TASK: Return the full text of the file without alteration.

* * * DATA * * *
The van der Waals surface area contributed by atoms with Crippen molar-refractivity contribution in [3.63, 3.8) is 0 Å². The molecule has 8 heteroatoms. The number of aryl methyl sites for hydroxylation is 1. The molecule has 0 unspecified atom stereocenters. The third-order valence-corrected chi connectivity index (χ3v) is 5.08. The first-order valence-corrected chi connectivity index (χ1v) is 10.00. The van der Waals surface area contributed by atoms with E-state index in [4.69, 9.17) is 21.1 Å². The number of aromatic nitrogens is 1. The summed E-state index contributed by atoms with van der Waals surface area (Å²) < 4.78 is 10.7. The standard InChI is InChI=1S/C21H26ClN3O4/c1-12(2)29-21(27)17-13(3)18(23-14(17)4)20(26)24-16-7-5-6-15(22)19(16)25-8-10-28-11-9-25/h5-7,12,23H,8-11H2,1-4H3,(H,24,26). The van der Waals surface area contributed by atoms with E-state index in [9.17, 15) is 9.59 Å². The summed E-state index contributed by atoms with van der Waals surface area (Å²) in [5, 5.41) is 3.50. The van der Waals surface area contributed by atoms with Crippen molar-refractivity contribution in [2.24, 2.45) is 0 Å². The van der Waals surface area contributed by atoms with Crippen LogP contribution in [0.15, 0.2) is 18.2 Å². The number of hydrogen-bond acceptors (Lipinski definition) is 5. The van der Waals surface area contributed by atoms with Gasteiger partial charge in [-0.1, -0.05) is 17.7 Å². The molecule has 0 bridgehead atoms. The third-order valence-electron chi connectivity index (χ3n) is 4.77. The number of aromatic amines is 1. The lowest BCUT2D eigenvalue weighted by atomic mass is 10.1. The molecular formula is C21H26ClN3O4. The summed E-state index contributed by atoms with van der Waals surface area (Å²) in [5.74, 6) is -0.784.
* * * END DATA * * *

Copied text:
The van der Waals surface area contributed by atoms with Crippen molar-refractivity contribution in [3.63, 3.8) is 0 Å². The molecule has 8 heteroatoms. The number of aryl methyl sites for hydroxylation is 1. The molecule has 0 unspecified atom stereocenters. The third-order valence-corrected chi connectivity index (χ3v) is 5.08. The first-order valence-corrected chi connectivity index (χ1v) is 10.00. The van der Waals surface area contributed by atoms with E-state index in [4.69, 9.17) is 21.1 Å². The number of aromatic nitrogens is 1. The summed E-state index contributed by atoms with van der Waals surface area (Å²) < 4.78 is 10.7. The standard InChI is InChI=1S/C21H26ClN3O4/c1-12(2)29-21(27)17-13(3)18(23-14(17)4)20(26)24-16-7-5-6-15(22)19(16)25-8-10-28-11-9-25/h5-7,12,23H,8-11H2,1-4H3,(H,24,26). The van der Waals surface area contributed by atoms with E-state index in [9.17, 15) is 9.59 Å². The summed E-state index contributed by atoms with van der Waals surface area (Å²) in [5, 5.41) is 3.50. The van der Waals surface area contributed by atoms with Crippen molar-refractivity contribution in [2.24, 2.45) is 0 Å². The van der Waals surface area contributed by atoms with Crippen LogP contribution in [0.15, 0.2) is 18.2 Å². The number of hydrogen-bond acceptors (Lipinski definition) is 5. The van der Waals surface area contributed by atoms with Gasteiger partial charge in [-0.1, -0.05) is 17.7 Å². The molecule has 0 bridgehead atoms. The third-order valence-electron chi connectivity index (χ3n) is 4.77. The number of aromatic amines is 1. The lowest BCUT2D eigenvalue weighted by atomic mass is 10.1. The molecular formula is C21H26ClN3O4. The summed E-state index contributed by atoms with van der Waals surface area (Å²) in [5.74, 6) is -0.784.